Attorney General James Grants More Than $2 Million To Long Island To Support Livable Communities

Attorney General James Grants More Than $2 Million to Long Island to Support Livable Communities

Funds Will Be Provided to Community Land Trusts

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LONG ISLAND — New York State Attorney General Letitia James announced that Long Island is the recipient of more than $2 Million to provide critical resources to acquire, redevelop, and manage habitable housing units. This grant is part of the second round of the “Community Land Trusts Capacity Building Initiative,” which helps acquire and rehabilitate blighted and vacant homes for low- and moderate-income families.

“Helping to give someone a home, or keep someone in their home, is actually supporting our children, our families, and our communities. I am proud to work with local organizations to make good on this mission: to protect and maintain safe, clean, and suitable housing units”, said Attorney General Letitia James. “This grant goes a long way towards helping local governments partner with community-based organizations to meet their local housing needs.”

The awardees of this grant are three community land trusts (CLTs) in Nassau and Suffolk Counties—non-profit community based organizations designed to ensure community stewardship of land. These organizations acquire, redevelop, and manage livable housing in the State of New York.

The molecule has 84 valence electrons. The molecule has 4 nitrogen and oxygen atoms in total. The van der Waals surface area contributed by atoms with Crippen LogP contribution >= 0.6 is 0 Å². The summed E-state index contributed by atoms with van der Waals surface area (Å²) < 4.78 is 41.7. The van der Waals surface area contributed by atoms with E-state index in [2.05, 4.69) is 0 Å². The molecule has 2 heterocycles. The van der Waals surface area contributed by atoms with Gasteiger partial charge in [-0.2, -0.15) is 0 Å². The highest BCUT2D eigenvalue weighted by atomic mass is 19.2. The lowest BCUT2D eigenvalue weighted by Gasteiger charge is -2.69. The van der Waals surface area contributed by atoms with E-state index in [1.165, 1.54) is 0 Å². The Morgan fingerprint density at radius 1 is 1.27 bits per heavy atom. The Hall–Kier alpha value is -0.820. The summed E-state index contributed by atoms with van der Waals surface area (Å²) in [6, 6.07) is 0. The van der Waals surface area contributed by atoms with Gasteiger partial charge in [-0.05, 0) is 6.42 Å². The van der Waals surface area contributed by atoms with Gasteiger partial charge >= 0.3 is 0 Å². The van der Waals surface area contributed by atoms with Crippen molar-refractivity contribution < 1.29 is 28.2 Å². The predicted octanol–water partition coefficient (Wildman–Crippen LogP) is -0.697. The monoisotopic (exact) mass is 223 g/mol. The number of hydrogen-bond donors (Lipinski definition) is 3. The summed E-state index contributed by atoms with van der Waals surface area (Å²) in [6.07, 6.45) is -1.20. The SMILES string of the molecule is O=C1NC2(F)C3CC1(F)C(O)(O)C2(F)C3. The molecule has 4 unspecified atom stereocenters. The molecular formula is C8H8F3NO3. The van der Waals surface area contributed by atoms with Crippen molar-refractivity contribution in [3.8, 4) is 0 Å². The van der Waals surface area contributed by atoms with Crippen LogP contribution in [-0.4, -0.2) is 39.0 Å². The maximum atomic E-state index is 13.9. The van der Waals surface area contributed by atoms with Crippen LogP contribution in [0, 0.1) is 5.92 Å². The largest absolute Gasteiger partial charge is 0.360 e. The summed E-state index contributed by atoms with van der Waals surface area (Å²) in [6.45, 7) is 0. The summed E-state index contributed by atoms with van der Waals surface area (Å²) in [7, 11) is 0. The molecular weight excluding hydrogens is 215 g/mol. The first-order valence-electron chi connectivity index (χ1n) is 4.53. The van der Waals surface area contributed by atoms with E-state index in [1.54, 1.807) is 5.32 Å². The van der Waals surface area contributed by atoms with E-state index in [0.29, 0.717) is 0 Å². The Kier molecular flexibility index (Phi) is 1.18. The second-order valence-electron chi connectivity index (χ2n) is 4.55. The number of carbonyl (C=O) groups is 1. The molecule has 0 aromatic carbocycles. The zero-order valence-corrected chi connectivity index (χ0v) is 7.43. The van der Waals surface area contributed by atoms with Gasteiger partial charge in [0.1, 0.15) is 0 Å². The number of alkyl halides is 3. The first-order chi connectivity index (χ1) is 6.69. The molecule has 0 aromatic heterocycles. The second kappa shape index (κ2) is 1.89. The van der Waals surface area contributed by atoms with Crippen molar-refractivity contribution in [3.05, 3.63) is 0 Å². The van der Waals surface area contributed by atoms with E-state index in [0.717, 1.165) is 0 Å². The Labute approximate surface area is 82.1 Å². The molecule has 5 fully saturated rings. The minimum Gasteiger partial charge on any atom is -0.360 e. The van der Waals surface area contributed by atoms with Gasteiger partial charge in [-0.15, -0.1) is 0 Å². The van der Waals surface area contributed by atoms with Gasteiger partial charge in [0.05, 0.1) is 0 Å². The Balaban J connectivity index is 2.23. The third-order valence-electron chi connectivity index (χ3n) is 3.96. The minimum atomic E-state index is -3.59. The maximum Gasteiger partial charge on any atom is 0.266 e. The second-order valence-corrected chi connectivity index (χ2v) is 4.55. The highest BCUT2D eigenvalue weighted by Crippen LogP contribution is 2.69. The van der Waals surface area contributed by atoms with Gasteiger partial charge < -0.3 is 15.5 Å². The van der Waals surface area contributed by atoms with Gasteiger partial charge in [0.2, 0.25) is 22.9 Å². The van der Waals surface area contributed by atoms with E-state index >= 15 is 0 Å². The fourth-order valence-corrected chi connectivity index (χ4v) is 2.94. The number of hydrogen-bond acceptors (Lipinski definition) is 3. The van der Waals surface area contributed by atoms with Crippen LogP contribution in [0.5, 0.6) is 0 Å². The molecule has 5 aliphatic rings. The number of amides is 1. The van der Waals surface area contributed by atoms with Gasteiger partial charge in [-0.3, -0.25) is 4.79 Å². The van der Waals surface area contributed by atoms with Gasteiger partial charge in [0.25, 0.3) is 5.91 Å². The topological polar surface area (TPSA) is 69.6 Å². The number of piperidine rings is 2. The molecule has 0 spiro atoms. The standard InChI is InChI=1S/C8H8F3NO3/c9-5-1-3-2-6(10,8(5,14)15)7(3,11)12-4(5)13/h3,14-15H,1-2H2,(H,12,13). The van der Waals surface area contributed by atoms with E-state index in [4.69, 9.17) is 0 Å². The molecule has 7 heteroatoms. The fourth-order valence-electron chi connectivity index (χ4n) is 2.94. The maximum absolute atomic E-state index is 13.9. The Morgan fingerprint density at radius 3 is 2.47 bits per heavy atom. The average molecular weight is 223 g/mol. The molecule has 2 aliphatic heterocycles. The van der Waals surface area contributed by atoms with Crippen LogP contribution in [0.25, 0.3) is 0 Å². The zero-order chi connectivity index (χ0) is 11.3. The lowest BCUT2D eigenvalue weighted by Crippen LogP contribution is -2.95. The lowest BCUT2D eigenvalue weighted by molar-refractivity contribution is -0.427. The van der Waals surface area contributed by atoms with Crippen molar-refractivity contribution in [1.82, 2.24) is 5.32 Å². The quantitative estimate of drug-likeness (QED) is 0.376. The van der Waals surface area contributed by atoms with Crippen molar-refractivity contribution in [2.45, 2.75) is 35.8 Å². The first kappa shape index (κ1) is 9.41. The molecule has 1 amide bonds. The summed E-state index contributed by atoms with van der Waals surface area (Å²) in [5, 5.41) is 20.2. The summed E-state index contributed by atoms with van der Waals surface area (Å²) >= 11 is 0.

Nassau County will receive a total of $950,000, while Suffolk County will get $1,100,000 to support two CLTs: the Uniondale CLT (U-CLT) and the Long Island Housing Partnership Community Land Trust (LIHPCLT). These CLTs plan to acquire, renovate or construct over 25 homes that will become permanent affordable housing. Moreover, they intend to engage in public education for residents, local municipalities, community leaders and businesses on the advantage of the CLT model and homeownership.

These awards are a continuation of the 2017 Community Land Trust Initiative, created by the Office of the New York Attorney General and Enterprise Community Partners to support the formation of six community land trusts in the state.

This program, funded after reaching two settlements with the Royal Bank of Scotland and UBS, also led to the creation of a CLT Learning Exchange comprised of nine community-based organizations, to address housing challenges, and to develop and promote new models of community ownership of decent and suitable housing and community spaces.

“Enterprise is excited to provide this second round of funding to catalyze new Community Land Trusts and strengthen existing ones,” said Enterprise Community Partners Vice President and New York Market Leader Judi Kende. “CLTs give neighborhood residents the power to decrease displacement, ensure permanent affordability, and, most importantly, make decisions about development in their own communities. This round of funding will deepen that work by supporting even more CLTs and expanding opportunities for local stakeholders to play an active role in revitalizing and preserving communities across New York.”